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U.S. Sen. Bob Corker, R-Tenn.., said Wednesday he believes Senate negotiators are close to a bipartisan agreement over a new set of financial industry regulations.

But proposals for federal controls over non-bank lenders continue to spark debate between payday lenders such as Check-Into-Cash Inc., in Cleveland, Tenn., and critics of the $6.5 billion-a-year payday lending industry.

Mr. Corker, the Republican point man in Senate negotiations for new financial industry rules, said he is working with Senate Banking Committee Chairman Christopher Dodd, D-Conn., on "a very good middle-of-the-road bill" for financial regulatory reform.

"It's been a marathon now for almost four weeks, but I think we're going to get there," Mr. Corker said of his month-long talks to reach a compromise plan.

The New York Times reported Wednesday that Mr. Corker, who has been supported by payday lenders, pressed Sen. Dodd into limit the authority of any new consumer protection agency to directly regulate payday lenders, debt collectors and other non-bank financial companies. Enforcement of any new consumer rules will remain with existing regulators, which are primarily at the state level for payday lenders.

"There are appropriate checks and balances in the rule-making which everyone has now agreed upon," Mr. Corker said.

capping interest rates

U.S. Sen. Richard Durbin, D-Ill., is pushing a separate measure to cap the interest rate for payday loans to no more than an annual rate of 36 percent.

Advocates for such interest rate caps, such as the Center for Responsible Lending, claim borrowers often get stuck in a cycle of debt by having to pay premium rates to borrow money.

"Payday lenders are legalized loan sharks who prey upon those in need," said Kathleen Day, a spokeswoman for the Center for Responsible Lending.

But payday industry leaders such as Cleveland, Tenn., businessman W. Allan Jones said the proposed cap on interest rates would destroy an industry that helps millions of Americans get short-term loans during financial emergencies and "hasn't taken a penny in any government bailout money.

"Our critics are attempting to capitalize of fears and misinformation generated from the recent credit crisis to further their agendas of total federal control," Mr. Jones said. "Small microloans of $200 didn't cause the nation's financial crisis, yet the industry is criticized by those who did the damage."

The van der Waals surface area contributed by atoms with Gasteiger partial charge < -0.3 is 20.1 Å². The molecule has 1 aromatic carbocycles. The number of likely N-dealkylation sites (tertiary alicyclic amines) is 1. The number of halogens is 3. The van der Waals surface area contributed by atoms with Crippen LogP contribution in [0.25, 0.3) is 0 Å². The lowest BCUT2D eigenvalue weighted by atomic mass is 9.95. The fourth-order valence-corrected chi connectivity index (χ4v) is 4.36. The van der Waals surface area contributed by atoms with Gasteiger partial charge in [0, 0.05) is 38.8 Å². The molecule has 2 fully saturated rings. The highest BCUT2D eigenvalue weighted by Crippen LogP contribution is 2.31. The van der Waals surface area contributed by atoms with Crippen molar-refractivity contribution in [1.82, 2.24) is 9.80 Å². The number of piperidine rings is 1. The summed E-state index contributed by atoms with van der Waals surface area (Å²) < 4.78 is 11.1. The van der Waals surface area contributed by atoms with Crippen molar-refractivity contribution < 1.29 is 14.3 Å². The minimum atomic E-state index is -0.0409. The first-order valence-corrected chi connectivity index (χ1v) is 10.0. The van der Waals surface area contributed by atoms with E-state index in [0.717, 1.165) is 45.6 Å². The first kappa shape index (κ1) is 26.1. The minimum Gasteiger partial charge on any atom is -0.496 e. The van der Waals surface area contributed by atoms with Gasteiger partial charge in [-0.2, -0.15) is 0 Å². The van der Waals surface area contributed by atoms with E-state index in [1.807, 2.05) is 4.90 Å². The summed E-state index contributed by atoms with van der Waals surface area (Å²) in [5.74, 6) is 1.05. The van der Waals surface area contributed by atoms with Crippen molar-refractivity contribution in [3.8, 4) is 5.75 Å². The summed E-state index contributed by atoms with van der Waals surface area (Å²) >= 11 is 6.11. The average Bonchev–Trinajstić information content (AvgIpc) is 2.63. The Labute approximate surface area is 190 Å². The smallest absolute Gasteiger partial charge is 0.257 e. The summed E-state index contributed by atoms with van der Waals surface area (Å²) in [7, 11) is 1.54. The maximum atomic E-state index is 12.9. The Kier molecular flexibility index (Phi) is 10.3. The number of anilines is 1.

short-term borrowing

Payday loans usually provide $200 to $400 in unsecured loans that borrowers promise to repay out of their next paychecks. Payday loans usually are priced at a fixed dollar fee. At Check Into Cash in Tennessee, for instance, borrowers pay $15 per $100 borrowed.

The effective annual percentage rate on such loans is 421 percent. But Mr. Jones insists the APR is misleading "since most of these loans are repaid in a couple of weeks" and help consumers avoid even costlier charges for bank overdrafts or late payment fees.

In its annual report released this week, Advance America Cash Advance -- the nation's biggest payday lender -- warned that proposed financial regulations could hurt, or even possibly destroy, its business.

"Any federal law that would impose a national 36 percent APR (annual percentage rate) limit on our services, if enacted, would likely eliminate our ability to continue our current operations," Advance America warned in its Securities and Exchange filing.

Steven Schlein, a spokesman for the payday industry's lobbying group -- the Community Financial Services Association -- said the industry usually makes only a couple of dollars profit on each loan.

"Profits average only about $20,000 a store (annually), so any mandated significant change to our business model would put the industry out of business, and where will consumers go for this type of short-term credit?" he said.

Payday lenders have reduced or withdrawn operations in states such as Arizona, Georgia and Ohio where stricter controls were imposed on payday loan rates.

payday campaign

BY THE NUMBERS

* $400 billion -- Total value of loans made by payday lenders in 2009

* $6.5 billion -- Loan commissions on payday loans in 2009

* 77,000 -- Number of employees at payday lenders

* 22,000 -- Number of storefront payday lenders in 34 states

Source: Community Financial Services Association

Payday lenders also are regulated by the Federal Trade Commission for loan disclosure and advertising. But faced with the prospect of a federal consumer agency regulating such loans, the payday lending industry tripled its campaign contributions and lobbying efforts from 2005 to 2008, according to Citizens for Responsibility and Ethics in Washington. The nonpartisan group, and related records at Opensecrets.org., show that Mr. Corker received at least $31,000 for his campaigns from Mr. Jones and others at Check-Into-Cash and another $6,500 in the past two years from Advance America's founder, George D. Johnson Jr.

But Mr. Jones said he hasn't talked with Mr. Corker about any payday lending issues in more than a year. Mr. Corker denied that contributions from payday lenders have influenced his efforts on financial reform.

Mr. Corker, once a director for a SunTrust Bank affiliate, also has received campaign contributions from a number of banks that are pushing for more regulations of nonbank identities, he said.

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Article: Money still pours to lobby on state issues

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